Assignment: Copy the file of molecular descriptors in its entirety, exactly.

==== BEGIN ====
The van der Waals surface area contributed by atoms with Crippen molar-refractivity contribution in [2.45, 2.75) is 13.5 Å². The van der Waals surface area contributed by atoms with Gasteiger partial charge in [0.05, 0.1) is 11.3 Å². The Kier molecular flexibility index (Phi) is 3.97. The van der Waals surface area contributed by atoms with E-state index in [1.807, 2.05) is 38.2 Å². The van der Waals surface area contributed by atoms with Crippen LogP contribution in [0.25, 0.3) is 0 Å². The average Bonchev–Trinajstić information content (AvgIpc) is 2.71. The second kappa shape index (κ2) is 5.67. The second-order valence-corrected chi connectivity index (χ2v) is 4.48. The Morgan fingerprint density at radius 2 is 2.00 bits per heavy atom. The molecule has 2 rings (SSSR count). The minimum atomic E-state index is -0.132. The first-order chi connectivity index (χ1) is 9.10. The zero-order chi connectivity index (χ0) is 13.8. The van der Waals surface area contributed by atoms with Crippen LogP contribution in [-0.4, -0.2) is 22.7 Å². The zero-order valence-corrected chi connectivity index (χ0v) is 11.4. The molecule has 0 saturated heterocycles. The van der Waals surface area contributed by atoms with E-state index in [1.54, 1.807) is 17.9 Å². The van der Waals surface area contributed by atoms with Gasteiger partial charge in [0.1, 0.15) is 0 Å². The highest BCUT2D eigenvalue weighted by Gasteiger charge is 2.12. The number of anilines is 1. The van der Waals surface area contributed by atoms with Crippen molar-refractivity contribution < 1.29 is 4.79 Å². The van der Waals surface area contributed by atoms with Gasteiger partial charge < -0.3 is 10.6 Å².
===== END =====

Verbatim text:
The van der Waals surface area contributed by atoms with Crippen molar-refractivity contribution in [2.45, 2.75) is 13.5 Å². The van der Waals surface area contributed by atoms with Gasteiger partial charge in [0.05, 0.1) is 11.3 Å². The Kier molecular flexibility index (Phi) is 3.97. The van der Waals surface area contributed by atoms with E-state index in [1.807, 2.05) is 38.2 Å². The van der Waals surface area contributed by atoms with Crippen LogP contribution in [0.25, 0.3) is 0 Å². The average Bonchev–Trinajstić information content (AvgIpc) is 2.71. The second kappa shape index (κ2) is 5.67. The second-order valence-corrected chi connectivity index (χ2v) is 4.48. The Morgan fingerprint density at radius 2 is 2.00 bits per heavy atom. The molecule has 2 rings (SSSR count). The minimum atomic E-state index is -0.132. The first-order chi connectivity index (χ1) is 9.10. The zero-order chi connectivity index (χ0) is 13.8. The van der Waals surface area contributed by atoms with Crippen LogP contribution in [-0.4, -0.2) is 22.7 Å². The zero-order valence-corrected chi connectivity index (χ0v) is 11.4. The molecule has 0 saturated heterocycles. The van der Waals surface area contributed by atoms with E-state index in [1.54, 1.807) is 17.9 Å². The van der Waals surface area contributed by atoms with Gasteiger partial charge in [0.1, 0.15) is 0 Å². The highest BCUT2D eigenvalue weighted by Gasteiger charge is 2.12. The number of anilines is 1. The van der Waals surface area contributed by atoms with Crippen molar-refractivity contribution < 1.29 is 4.79 Å². The van der Waals surface area contributed by atoms with Gasteiger partial charge < -0.3 is 10.6 Å².